He added that Yakov Yurovsky, a Jew who participated in the executions, later boasted about his “sacral historic mission.”

The purpose was to “ritually and symbolically end the 300-year Romanov dynasty,” Shevkunov added.

Vladimir Solovyov, who for 14 years investigated the murders for the Investigative Committee, spoke about the conspiracy with Ekho Moskvy editor-in-chief Alexei Venediktov in early October.

Supporters of the theory, Solovyov said, believe a local Jewish sect “burned the bodies [of the Romanovs] and drank the ashes with tea.”

During the conversation, Solovyov tried to put the matter to bed. “There are no grounds for believing that it was a ritual murder,” he said.

The conspiracy’s roots

The head of the Federation of Jewish Communities of Russia Alexander Boroda denounced the theory immediately after it resurfaced on Monday. “The accusation of Jews in the ritual murder is one of the most ancient anti-Semitic slanders,” he said.

Speaking to The Moscow Times, Oleg Budnitsky, a historian focused on World War II at Moscow’s Higher School of Economics agreed, saying that the theory is “total nonsense.”

“It comes from an old myth that Jews used the blood of Christians in ritual killings,” he said.

On top of that, some of the leading Bolsheviks of the revolution, including Yurovsky — one of the Romanov family’s executioners — were Jewish, which has helped the conspiracy theory flourish.

Theories of a Jewish conspiracy have circled among fringe anti-Semitic groups for a century, but many are surprised to see them given credence in official circles.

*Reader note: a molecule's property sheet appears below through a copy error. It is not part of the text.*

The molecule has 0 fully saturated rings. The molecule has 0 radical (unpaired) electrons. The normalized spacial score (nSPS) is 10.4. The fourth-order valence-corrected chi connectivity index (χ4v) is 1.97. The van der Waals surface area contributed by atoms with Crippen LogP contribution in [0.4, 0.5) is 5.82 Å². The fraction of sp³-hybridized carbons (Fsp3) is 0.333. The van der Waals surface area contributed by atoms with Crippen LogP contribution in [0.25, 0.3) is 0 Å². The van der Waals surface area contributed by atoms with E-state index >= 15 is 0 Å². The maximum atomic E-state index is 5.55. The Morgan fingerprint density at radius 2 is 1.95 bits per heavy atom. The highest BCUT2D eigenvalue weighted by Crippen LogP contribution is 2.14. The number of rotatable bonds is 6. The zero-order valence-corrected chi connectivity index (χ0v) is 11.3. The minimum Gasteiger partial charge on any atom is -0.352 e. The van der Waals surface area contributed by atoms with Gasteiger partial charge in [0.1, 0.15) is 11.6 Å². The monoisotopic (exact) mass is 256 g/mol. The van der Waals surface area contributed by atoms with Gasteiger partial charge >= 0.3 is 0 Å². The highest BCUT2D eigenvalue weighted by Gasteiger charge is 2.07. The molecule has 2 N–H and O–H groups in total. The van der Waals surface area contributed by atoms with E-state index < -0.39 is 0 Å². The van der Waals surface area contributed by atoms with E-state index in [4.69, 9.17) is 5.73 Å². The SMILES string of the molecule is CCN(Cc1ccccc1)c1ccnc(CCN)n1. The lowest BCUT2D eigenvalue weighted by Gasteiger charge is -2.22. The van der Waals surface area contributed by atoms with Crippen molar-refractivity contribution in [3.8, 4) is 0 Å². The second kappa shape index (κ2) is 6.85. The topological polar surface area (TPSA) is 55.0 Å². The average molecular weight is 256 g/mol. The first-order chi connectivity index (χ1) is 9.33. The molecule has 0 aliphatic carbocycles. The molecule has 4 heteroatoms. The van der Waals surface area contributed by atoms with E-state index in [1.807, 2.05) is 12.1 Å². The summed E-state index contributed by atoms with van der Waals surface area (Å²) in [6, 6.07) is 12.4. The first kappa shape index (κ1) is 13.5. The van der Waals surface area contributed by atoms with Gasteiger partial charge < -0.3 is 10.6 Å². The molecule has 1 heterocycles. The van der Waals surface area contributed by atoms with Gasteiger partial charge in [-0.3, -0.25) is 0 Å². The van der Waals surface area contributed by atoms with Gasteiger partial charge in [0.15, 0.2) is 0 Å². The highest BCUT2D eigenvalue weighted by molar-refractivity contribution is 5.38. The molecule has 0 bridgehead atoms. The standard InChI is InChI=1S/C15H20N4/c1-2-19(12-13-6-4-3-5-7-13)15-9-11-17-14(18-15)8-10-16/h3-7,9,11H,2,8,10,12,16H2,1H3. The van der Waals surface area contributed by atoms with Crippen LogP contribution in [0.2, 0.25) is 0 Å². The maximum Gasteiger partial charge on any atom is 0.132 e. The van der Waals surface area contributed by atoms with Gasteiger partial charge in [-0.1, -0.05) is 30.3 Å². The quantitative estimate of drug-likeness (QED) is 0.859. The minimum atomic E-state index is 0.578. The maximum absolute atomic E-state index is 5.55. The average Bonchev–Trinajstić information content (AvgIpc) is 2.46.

While Shevkunov and Molodtsova — the bishop and investigator — did not explicitly connect the “ritual killing” with Jews on Monday, Budnitsky, the historian, said “everyone” knows that the theory has anti-Semitic roots.

What to read into it?

It is unclear why the conspiracy was brought up in official circles a century after the murders, the spokesperson of the Federation of Jewish Communities of Russia, Boruch Gorin, told The Moscow Times on Wednesday.

Noting that anti-Semitism has long been a running undercurrent in Russia, Gorin said that the re-emergence of the theory was “shocking.”

But, he said, it signals a strong anti-Semitic current in the Orthodox Church and at the highest levels of government, unless the Kremlin denounces it.

“If the government doesn’t strongly denounce this, then it shows that at any moment anti-Semitic propaganda can come back into full force like during the late 1970s in the Soviet Union,” he said. “This can blow up anti-Semitism very forcefully.”

But on Wednesday, the Kremlin’s spokesman Dmitry Peskov was cited by state media brushing the controversy aside.

“This is not a matter of our agenda,” he said.


Source  :  The Moscow Times